The second is using Tip-ups, which are made of wood or plastic, and have a spool of line attached, with a thin piece of metal that goes from the spool to the flag. Black line is put on the spool and a swivel is placed at the end of the black line. Then a piece of fishing line with a hook is attached to the swivel. Worms, power bait, grub worms or small minnows are placed on the hook. The hook with bait is placed into the water under the ice. The depth that the bait is placed goes according to several theories. One theory is the bait is placed one meter under the ice. The second is that the bait is placed two to three metres under the ice. The third is that the bait is suspended one foot  above the bottom of the lake. When the fish strikes the bait the flag is lifted which notifies the angler that he has a fish on the hook. The angler pulls the line in and the fish fights. The angler will allow the line to slip through his hands during the struggle. Finally, when the angler can get the fish’s head into the hole in the ice, the fish is quickly lifted onto the ice. This allows for less-intensive fishing.

The third method is spear fishing. A large hole is cut in the ice and fish decoys may be deployed. The angler sits in a dark ice shanty called a dark house. The angler then peers into the water while holding a large spear which has four or five points. A line can be attached to the points. The fisherman waits for fish to appear, then plunges the spear into the water. This method is often used for lake sturgeon fishing. In the United States many states allow only rough fish to be taken while spear fishing.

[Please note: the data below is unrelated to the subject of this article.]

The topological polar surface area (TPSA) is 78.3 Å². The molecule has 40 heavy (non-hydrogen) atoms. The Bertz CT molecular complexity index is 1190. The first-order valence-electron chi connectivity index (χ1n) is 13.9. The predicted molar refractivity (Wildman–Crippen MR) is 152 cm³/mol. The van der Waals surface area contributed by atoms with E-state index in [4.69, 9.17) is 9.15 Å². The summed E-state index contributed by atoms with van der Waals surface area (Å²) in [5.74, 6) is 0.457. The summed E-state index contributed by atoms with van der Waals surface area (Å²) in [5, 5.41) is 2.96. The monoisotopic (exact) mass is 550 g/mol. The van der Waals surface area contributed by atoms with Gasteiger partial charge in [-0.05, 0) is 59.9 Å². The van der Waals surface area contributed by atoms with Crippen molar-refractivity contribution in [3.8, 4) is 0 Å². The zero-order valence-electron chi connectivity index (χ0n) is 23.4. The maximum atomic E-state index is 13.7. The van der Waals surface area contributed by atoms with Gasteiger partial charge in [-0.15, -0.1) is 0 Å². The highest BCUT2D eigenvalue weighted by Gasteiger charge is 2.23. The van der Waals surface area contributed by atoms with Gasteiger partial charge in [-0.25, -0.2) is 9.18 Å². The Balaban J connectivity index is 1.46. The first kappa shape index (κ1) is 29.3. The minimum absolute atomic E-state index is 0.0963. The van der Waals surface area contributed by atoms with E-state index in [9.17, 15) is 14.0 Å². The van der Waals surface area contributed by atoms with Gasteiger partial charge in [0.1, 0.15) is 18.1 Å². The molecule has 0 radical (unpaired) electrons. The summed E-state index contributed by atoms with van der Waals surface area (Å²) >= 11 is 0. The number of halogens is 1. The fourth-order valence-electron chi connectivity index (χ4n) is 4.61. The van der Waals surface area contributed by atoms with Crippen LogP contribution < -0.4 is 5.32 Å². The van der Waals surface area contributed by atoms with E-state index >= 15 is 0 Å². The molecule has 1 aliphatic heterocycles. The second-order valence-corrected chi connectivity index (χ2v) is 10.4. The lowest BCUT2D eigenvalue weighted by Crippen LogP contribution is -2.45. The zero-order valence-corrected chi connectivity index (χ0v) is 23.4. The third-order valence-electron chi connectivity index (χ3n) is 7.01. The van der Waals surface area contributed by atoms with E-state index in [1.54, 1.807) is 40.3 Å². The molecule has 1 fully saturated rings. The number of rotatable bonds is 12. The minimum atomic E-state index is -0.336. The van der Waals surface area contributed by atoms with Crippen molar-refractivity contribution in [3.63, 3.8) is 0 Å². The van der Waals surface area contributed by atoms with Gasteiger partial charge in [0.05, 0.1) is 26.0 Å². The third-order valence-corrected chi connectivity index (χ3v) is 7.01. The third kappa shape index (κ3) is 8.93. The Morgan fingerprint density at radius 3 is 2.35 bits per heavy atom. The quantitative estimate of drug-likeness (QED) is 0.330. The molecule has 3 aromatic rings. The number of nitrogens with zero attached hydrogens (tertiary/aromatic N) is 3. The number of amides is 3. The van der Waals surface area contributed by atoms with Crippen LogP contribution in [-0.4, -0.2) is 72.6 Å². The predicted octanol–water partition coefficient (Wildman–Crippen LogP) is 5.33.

Becoming increasingly popular is the use of a flasher, similar to its summer cousin the fishfinder . This is a sonar system that provides depth information, as well as indicating the presence of fish or other objects. These flashers, unlike most typical fishfinders, display the movement of fish and other objects almost instantaneously. The bait being used can often be seen as a mark on the flasher, enabling the angler to position the bait right in front of the fish. Underwater cameras are also now available which allow the user to view the fish and observe their reaction to the lure presentation.

Clubbing is an old method seldom used today, mainly used on burbot, the fisherman walks on clear ice in shallow water and sees a large fish through the ice and with a large club which he or she slams into the ice, the shockwave hits the fish and it is temporary paralyzed, which gives the fisherman time to cut a hole in the ice to collect the fish.